Bord Bia has established a comprehensive data collection process, acquired access to national databases like the Irish Cattle Breeding Federation (ICBF) and the Animal Identification and Movement System (AIM), and created an IT infrastructure that can support these schemes (Murphy, Crosson et al. 2013). These scheme require auditors to visit each farm on a regular basis (no more than 18 month intervals), to gather information concerning these schemes. Here, they also now collect information for the Carbon Navigator. The information collected is then processed through the online databases acquired by Bord Bia, to determine the performance of each farmer.
The farmer can then access the Carbon Navigator system online, with help from their adviser. Here, they will see a detailed outline of their current performance and also where they can potentially improve their performance, and what the outcomes will be for these improvements. These figures are illustrated through graphical and numerical forms. Ultimately, the Carbon Navigator shows the farmer emission mitigation potential and also financial profitability potential.
Figure 1: An example of a Carbon Navigator output screen. The information seen is what a farmer will use to implement change. The metrics used are kg CO2e/kg beef live weight and kg CO2e/kg milk solids (fats and proteins). The information here was gathered by attending a Carbon Navigator Training Day at Teagasc, in June 2016.
The choice of measures to be implemented in the Carbon Navigator is established through a string of criteria (Murphy, Crosson et al. 2013). These include:
- Measures lead to scientifically verifiable decreases in greenhouse gas emission intensities
- Measures that reduce emissions nationally and are capable of being incorporated in to current IPCC-based national inventory accounting were given high value
- Measures that are capable of being implemented by farmers without any difficulty
- Measures that are capable of enhancing profitability for the farmers
- Measures that are similar with current enterprise knowledge transfer priorities
- Measures need to be quantifiable in regards to the level of practice adoption and the effect of the adoption on greenhouse gas emissions
At this stage, the Carbon Navigator has two designs, the Dairy (D) Carbon Navigator and the Beef (B) Carbon Navigator. The navigator highlights certain technologies to mitigate GHG emissions at farm level. These include:
- Increased Economic Breeding Index (EBI) (D)
- Longer grazing season (B & D)
- Improved nitrogen use efficiency (B & D)
- Improved slurry management (B & D)
- Energy efficiency (D)
- Calving rate (B)
- Improved Live-weight performance (B)
- Age at first calving (B)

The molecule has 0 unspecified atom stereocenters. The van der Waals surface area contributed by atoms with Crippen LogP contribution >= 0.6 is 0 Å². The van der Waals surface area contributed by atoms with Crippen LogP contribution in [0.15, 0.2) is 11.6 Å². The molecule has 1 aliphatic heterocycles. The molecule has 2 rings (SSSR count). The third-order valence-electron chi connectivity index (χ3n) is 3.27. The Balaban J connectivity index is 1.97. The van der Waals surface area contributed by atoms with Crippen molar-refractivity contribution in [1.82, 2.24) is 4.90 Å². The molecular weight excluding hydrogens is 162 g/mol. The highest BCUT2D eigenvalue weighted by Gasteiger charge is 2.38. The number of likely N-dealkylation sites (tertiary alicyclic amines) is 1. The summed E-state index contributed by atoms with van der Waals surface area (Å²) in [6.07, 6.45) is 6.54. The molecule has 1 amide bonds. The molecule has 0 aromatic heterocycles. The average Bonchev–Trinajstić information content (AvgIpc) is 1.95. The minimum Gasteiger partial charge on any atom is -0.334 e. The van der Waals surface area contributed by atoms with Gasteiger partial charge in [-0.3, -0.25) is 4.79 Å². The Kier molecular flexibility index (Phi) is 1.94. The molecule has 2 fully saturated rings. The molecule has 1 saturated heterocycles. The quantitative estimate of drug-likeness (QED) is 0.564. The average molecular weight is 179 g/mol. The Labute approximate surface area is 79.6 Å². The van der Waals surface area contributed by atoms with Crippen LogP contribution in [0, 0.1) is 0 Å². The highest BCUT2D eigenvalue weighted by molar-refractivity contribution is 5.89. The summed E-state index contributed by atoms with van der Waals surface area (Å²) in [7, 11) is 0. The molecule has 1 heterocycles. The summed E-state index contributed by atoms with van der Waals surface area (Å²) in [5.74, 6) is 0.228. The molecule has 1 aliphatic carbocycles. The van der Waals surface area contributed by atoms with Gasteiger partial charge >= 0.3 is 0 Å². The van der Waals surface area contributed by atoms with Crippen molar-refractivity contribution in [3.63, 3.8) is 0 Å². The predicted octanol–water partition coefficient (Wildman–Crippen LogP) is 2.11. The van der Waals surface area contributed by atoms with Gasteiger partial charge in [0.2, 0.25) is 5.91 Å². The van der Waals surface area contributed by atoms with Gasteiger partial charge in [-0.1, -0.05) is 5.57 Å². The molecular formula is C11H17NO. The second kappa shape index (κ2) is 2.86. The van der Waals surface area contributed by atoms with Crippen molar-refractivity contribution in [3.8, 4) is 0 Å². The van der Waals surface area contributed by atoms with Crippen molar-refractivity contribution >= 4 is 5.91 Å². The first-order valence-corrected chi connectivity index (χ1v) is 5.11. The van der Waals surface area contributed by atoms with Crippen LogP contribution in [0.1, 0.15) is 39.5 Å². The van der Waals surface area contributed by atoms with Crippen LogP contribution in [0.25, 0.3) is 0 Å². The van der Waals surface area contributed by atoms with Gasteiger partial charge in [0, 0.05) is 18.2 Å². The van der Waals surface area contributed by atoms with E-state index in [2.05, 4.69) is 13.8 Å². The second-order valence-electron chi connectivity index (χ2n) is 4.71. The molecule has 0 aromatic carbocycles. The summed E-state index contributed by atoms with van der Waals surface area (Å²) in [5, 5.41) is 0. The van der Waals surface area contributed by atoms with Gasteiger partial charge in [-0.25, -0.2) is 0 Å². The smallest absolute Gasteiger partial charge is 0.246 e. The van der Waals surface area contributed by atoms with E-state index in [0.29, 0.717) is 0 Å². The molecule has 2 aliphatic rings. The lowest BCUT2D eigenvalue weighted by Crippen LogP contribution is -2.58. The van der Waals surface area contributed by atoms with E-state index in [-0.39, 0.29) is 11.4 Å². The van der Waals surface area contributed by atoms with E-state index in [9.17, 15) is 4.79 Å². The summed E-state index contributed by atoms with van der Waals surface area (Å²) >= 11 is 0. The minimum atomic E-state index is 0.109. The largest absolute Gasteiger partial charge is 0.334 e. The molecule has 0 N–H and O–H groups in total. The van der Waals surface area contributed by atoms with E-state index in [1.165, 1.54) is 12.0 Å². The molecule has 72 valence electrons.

Economic Breeding Index
If you increase genetic merit by means of EBI, you have a chance of reducing GHG emission intensities through four practices (O’Brien, Shalloo et al. 2011). These include:
- Increasing milk yield – by improving milk yield and composition, production becomes more efficient, and thus, emissions per unit of product are reduced
- Improving survival and health- by reducing the number of deaths and rates of disease, production levels rise and replacement rates lower
- Improving fertility- this can lead to shorter calving intervals and lower replacement rates, which would then reduce enteric methane (CH4) emissions per unit of product
- Earlier calving- can add more grazed grass to a diet, which is of better quality to a diet than silage fed, and therefore can lower culling and replacement rates
How can you increase EBI on your farm? It is important to identify the key characteristics needed to improve milk production and fertility. Fertility can be the main weakness in a herd, and improving this will help production efficiency. Choosing a high EBI bull is vital. Breed heifers with these high EBI bulls in order to improve the herd, and increase profitability.
Grazing Season Length
There are many benefits to extending the grazing season. Firstly, the grass based diet is more digestible to the animal than that of a silage based diet. This results in increased productivity, in addition to a reduction in methane (CH4) emissions in the form of dietary energy. Another way in which to reduce CH4 emissions is by minimising the spread of slurry. When cattle can be grazed on grass for longer, then this reduces the housing season, and thus, reduces the amount of slurry build up. This reduces methane and nitrous oxide (N20) levels. Finally, through a longer grazing season, reductions in fuel emissions are possible. This is due to the fact that there would then be a lower requirement for food harvesting, as well as a lower requirement for inorganic fertilizers.
Nitrogen Use Efficiency and Slurry Management
Nitrous oxide (N20) is 300 times more lethal than CO2 in terms of its global warming potential. Therefore, it is vitally important to try and reduce the amount of N2O that enters the atmosphere. However, N20 enters the atmosphere after it fails to be taken up by plants. When a plant does not utilize its fertilizer (organic and chemical), then the left over nitrogen is released to the atmosphere. Only about 24% of Nitrogen put on land is actually used (Lalor and Lanigan 2010). Therefore, it is important to use methods of fertilizer application in which will generate the most N uptake by plants.